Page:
Mark Angelini said...

This weekend I headed back to the library to further my research into the food system and life of people in the small town where I stay before 1900.

I came across recounts of the shoddy settler homes, built in the late 1840's from log, mud, grass, bark and whatever was at hand. The settlers warmed their home with a small fire place, over which the women would cook all of the food and do the washing . The roofs, assembled so shoddily (partly because I think settlers assumed life would get better in the future, allowing a better living arrangement) that they would wake up in the mornings after winter snow storms with two inches of snow on their beds and floor. Talk about poverty!

Amidst all that hardship, there were stories of culture, parties, and camaraderie. They lived quite literally by the vagaries of nature, crop yields, and amongst an uncharted wilderness. But they didn't let that damper their spirits. Of course, that was just life, not a fear ridden fantasy in their heads. And all of that is to mention nothing of the prior achievements of the Indian population.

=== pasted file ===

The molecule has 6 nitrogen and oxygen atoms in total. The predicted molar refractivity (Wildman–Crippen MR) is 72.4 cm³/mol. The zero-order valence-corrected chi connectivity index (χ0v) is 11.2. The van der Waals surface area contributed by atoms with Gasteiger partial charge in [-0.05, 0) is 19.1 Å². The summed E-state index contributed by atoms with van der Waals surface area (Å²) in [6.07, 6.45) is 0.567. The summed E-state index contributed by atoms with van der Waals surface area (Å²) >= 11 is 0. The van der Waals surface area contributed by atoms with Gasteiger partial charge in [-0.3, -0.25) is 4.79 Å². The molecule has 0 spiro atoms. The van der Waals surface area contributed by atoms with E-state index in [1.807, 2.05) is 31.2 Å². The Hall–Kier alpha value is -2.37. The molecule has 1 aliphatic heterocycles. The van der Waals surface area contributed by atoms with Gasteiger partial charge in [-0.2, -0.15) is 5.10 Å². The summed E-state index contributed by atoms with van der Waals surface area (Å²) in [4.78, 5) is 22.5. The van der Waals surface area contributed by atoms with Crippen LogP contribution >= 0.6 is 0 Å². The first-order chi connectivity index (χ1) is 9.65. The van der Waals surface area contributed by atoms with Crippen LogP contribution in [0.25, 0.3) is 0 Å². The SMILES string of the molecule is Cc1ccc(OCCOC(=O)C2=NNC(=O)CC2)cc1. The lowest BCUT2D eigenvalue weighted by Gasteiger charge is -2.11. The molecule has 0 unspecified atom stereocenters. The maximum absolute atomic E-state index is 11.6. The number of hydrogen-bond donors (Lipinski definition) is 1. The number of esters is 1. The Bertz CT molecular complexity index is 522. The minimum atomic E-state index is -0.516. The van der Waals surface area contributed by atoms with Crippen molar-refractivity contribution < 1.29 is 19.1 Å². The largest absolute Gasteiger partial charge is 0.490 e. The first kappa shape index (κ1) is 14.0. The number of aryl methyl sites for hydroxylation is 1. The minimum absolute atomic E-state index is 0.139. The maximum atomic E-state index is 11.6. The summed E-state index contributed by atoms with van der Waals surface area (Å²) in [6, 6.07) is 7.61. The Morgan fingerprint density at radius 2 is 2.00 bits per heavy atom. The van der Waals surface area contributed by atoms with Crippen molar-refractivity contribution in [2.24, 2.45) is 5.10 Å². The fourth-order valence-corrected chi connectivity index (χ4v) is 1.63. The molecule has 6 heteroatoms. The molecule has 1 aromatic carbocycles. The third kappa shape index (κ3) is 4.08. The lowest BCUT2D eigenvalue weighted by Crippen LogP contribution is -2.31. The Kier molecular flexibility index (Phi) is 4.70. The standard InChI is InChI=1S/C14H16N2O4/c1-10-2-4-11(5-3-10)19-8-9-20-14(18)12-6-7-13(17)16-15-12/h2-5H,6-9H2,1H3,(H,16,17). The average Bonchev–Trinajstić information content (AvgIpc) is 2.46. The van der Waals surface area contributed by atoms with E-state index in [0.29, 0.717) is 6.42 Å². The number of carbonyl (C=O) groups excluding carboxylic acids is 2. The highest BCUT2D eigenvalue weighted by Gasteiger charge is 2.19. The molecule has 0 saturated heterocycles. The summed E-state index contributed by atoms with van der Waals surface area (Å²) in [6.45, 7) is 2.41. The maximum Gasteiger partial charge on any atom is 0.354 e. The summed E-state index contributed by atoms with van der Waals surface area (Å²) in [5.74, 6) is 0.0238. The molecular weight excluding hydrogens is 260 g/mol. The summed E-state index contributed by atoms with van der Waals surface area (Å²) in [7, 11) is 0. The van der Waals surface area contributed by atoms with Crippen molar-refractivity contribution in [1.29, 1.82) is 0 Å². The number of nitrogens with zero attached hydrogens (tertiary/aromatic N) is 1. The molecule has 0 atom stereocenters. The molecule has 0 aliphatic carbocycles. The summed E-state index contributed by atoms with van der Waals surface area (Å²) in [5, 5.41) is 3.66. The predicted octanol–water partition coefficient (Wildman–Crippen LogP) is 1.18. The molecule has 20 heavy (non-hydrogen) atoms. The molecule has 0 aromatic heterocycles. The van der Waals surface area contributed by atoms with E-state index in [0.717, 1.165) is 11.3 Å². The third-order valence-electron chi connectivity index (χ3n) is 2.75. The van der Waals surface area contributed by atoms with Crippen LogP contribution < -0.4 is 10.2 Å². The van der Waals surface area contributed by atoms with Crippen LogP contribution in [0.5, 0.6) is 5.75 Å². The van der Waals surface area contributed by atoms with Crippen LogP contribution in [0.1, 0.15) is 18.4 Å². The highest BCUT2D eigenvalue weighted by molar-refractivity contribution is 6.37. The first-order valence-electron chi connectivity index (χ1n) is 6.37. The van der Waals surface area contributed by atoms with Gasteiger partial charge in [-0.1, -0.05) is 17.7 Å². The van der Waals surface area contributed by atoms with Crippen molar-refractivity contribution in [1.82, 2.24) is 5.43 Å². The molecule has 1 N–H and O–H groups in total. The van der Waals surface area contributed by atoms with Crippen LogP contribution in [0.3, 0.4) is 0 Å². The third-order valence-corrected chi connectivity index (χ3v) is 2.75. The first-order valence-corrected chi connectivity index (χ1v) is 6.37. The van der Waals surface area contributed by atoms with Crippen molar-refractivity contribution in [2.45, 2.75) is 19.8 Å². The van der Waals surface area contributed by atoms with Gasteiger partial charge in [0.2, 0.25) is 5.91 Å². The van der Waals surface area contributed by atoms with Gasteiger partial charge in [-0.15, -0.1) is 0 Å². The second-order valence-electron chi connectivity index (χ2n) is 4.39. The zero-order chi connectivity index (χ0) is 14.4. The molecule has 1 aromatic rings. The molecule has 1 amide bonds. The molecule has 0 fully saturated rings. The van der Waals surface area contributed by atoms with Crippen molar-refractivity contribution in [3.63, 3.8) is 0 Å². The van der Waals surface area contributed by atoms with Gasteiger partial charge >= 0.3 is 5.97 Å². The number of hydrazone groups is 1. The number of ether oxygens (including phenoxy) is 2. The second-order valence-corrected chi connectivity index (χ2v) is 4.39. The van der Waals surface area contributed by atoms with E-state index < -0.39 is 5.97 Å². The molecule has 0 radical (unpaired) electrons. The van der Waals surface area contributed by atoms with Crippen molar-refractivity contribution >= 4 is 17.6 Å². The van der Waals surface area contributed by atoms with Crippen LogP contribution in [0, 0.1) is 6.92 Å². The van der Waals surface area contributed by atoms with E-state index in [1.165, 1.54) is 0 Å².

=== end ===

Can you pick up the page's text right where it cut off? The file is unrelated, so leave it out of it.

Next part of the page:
From my experience, the largest obstacles are mental obstacles. I think Orlov's observation of American culture being substantially less adaptable to the future than Soviet Russia's ala late 1980's is spot on. From what I observe, the American Dream will not go out without a fruitless, in not dangerous, fight. But, humans are an adaptable bunch.

escapefromwisconsin said...

This trend seems to be gathering steam in various parts of the world that have seen an early onset of declining living stadnards, e.g. Japan:

[...] But it was the bursting of Japan's bubble in the early 1990s, coupled with this shift in the social landscape, that made the old model of Japanese manhood unsustainable. Before the bubble collapsed, Japanese companies offered jobs for life. Salarymen who knew exactly where their next paycheck was coming from were more confident buying a Tiffany necklace or an expensive French dinner for their girlfriend. Now, nearly 40 percent of Japanese work in nonstaff positions with much less job security.